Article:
Until recently, there has been no consistent and comprehensive classification system or common lexicon for springs. Springer and Stevens (2008) defined 12 spheres of discharge, describing their hydrogeology of occurrence, and the microhabitats and ecosystems they support. A few of the spheres of discharge had been previously recognized and used by hydrogeologists for over 80 years, but others had only recently been defined geomorphologically. Springer and Stevens provided a comparison of these spheres of discharge to classification systems for wetlands, groundwater dependent ecosystems, karst hydrogeology, running waters, and other systems. With a common lexicon for springs, hydrogeologists can offer more consistent guidance for springs ecosystem conservation, management, and restoration.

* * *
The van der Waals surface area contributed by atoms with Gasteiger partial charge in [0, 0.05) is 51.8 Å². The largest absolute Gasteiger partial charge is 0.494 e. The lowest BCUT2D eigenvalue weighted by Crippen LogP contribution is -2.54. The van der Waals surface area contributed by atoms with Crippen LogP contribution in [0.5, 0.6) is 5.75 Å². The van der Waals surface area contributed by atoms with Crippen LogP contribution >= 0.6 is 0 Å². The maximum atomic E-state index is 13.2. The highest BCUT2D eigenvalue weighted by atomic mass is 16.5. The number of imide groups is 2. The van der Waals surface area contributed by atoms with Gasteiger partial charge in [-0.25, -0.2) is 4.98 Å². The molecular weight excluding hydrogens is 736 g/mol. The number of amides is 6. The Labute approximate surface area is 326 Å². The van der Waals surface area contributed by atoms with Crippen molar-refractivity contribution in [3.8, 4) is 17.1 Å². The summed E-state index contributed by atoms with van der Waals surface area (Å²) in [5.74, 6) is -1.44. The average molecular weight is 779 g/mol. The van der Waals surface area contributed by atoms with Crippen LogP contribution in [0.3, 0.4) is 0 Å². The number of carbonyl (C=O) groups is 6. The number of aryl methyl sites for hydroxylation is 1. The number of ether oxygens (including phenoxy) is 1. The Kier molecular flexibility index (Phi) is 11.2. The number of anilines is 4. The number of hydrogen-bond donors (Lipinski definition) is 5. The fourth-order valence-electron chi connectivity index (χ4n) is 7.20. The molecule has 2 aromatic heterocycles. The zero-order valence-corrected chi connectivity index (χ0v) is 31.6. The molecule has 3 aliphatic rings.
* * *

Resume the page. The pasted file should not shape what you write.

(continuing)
As additional comprehensive inventories of the physical, biological, and cultural characteristics are conducted and analyzed, it will eventually be possible to associate spheres of discharge with discrete vegetation and aquatic invertebrate assemblages, and better understand the habitat requirements of rare or unique springs species. Given the elevated productivity and biodiversity of springs, and their highly threatened status, identification of geomorphic similarities among spring types is essential for conservation of these important ecosystems.
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Springer, A.E. and L.E. Stevens. 2008. Spheres of discharge of springs. Hydrogeology Journal DOI 10.1007/s10040-008-0341-y.